I am just interested in knowing what should be the general mindset while solving/tackling a mathematical problem. I know that there is no one way of approaching the problem, but still. I was searching this online and found out about 'How to solve it' by Polya. Has anyone read the book? How is it? Can someone give any references or books that might help?


closed as too broad by user296602, Eric Wofsey, Surb, user299912, MathMajor Jul 2 '16 at 8:14

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  • $\begingroup$ This question is far too broad and opinion-based for it to be on-topic here, I'm afraid. $\endgroup$ – user296602 Jul 2 '16 at 7:38
  • $\begingroup$ "How to Solve It" is a classic that is often highly recommended. There are a bunch of other books on problem solving, such as The Art and Craft of Problem Solving by Zeits. A relevant thread: math.stackexchange.com/questions/187340/… $\endgroup$ – littleO Jul 2 '16 at 8:10

Yes, there is. Mathematical problems encountered typically fall into certain categories such as arithmetic, trigonometry, quadratic equations, calculus etc. We learn to solve problems in each field by successful repetition of methods which are known to work.

When tackling a mathematical problem, the first step is to ask yourself what field of mathematics, which you have experience of, has something to contribute in the way of finding a solution. Typically students are only asked to solve problems for which they have already practiced the method.

Then, you must map the method which you have practiced, to the problem. This is the part where you often have to think outside the box because it may bot be obvious that some method is appropriate. Often, this will be asking yourself, "what exactly, in mathematical terms, is the question", or "what are the methods I have learnt, and how might they move me closer to an answer?" Look for the signatures of each method or type of mathematics, e.g. finding the maximum or minimum point of some continuous function will often be calculus. Sometimes a question is in words and you must first write out he facts in mathematical notation before it becomes obvious.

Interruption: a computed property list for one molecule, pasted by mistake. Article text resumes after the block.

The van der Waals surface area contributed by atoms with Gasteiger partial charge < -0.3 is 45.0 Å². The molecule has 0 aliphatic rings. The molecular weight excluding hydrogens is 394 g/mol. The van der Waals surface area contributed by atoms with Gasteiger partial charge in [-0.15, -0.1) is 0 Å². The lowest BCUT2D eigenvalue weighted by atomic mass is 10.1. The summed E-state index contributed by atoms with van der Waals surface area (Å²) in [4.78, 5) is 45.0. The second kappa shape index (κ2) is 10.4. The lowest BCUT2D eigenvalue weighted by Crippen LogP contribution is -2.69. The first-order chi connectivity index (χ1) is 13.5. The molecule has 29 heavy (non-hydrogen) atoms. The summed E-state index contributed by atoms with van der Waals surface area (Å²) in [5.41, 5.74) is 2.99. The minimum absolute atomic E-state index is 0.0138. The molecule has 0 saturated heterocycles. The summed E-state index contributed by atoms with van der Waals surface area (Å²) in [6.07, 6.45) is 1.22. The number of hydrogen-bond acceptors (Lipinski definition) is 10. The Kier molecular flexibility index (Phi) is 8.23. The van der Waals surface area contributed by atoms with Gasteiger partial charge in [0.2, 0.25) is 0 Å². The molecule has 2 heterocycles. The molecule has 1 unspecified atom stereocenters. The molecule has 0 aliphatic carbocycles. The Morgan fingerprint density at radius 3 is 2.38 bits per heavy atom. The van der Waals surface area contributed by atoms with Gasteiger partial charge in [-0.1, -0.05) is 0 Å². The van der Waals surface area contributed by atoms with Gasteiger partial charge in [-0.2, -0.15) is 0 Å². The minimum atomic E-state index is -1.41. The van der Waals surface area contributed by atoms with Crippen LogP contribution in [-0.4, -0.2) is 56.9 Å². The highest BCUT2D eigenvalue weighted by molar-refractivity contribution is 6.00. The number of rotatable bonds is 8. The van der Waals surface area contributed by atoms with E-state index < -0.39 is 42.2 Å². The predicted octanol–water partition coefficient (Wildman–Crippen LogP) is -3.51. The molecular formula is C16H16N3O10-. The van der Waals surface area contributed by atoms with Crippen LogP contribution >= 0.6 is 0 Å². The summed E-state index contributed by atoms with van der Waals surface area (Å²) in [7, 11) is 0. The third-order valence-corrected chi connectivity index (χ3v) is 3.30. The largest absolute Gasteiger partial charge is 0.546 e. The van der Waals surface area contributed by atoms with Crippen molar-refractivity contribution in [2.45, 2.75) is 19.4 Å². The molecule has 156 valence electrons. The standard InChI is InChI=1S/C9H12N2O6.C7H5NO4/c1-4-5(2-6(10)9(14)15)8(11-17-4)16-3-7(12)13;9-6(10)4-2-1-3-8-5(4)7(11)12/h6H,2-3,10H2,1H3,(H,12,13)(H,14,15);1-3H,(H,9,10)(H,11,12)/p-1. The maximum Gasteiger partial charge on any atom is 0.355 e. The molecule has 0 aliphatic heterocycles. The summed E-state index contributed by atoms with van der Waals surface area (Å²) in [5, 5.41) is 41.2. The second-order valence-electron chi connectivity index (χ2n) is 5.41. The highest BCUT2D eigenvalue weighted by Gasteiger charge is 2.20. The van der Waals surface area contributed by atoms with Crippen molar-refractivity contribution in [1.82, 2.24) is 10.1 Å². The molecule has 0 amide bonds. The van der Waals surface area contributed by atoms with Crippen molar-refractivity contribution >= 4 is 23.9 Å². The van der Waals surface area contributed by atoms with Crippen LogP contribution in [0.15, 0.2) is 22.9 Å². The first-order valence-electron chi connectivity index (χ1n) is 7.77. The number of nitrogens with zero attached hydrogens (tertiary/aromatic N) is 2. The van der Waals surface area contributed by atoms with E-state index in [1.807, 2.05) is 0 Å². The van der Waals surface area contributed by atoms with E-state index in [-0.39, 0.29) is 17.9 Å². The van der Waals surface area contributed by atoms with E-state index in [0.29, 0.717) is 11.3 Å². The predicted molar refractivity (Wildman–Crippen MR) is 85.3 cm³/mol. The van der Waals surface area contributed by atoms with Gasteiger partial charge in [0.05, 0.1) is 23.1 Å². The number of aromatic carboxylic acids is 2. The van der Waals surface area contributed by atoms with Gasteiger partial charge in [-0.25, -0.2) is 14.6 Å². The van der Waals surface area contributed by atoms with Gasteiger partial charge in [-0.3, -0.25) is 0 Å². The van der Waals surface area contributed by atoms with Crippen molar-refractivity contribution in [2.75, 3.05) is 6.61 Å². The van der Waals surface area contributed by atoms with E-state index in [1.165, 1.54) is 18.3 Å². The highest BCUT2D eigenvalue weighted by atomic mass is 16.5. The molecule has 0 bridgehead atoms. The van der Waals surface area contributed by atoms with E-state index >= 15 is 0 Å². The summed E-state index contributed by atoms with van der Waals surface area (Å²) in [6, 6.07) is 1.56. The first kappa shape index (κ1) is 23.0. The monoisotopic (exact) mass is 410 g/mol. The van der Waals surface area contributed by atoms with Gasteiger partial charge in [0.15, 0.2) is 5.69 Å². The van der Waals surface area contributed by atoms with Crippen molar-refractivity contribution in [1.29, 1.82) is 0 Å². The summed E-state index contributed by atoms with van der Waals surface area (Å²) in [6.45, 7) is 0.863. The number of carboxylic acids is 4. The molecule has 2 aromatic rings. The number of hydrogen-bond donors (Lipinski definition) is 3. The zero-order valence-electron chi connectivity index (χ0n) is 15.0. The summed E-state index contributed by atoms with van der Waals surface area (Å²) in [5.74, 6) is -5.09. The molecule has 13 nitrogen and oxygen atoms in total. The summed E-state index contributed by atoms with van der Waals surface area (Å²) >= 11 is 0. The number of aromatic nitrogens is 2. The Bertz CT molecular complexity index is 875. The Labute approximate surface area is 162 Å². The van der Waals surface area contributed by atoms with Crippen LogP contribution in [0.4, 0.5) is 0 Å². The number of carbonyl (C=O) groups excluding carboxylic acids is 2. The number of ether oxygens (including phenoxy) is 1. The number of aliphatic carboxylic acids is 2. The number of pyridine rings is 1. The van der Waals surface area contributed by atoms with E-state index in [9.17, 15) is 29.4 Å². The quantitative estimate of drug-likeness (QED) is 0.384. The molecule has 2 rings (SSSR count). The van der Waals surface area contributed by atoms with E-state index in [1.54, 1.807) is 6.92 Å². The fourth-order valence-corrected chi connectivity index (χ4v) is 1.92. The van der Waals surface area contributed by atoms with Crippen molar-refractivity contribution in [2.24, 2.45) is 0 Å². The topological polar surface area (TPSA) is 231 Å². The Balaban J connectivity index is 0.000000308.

If you can't see a clear path to the end solution then it may be beneficial to apply what appears the most appropriate method and see if the solution becomes apparent. The more you practice, the more the solution will be obvious to you before you even start.

A picture tells a thousand words. If you can find a way to visualise your problem, such as a Venn diagram or to sketch a graph or plot the data, then this is almost always useful as it brings more powerful areas of the mind into play which can manipulate concepts, giving you a place to pin the relevant information and increasing your mind's capacity to remember while you work with it.

The final step in tackling a mathematical problem, is to verify your answer. This may be by solving the problem by a 2nd method, and ensuring you reach the same conclusion. Or it will often be by substituting your answer back into a part of the original problem, to ensure you get no result that contradicts the remainder of the question. The key in this final step is to identify a test which is very sensitive to any error.

  • $\begingroup$ So what about when you're faced with a problem that doesn't fit into one of the nice boxes of techniques that you've learned? A lot of this answer seems to boil down to learning by rote and not actually thinking, at least the first couple of paragraphs. $\endgroup$ – user296602 Jul 2 '16 at 8:13
  • $\begingroup$ @T.Bongers Paragraph 3 $\endgroup$ – samerivertwice Jul 2 '16 at 8:14
  • $\begingroup$ Paragraph 3 starts with finding a method "which you have practiced." This seems also to emphasize rote memorization and just doing many problems without thinking of the reasoning behind the methods. $\endgroup$ – user296602 Jul 2 '16 at 8:15
  • $\begingroup$ @T.Bongers It's the mapping of the method which is the thinking part. let me edit... $\endgroup$ – samerivertwice Jul 2 '16 at 8:17

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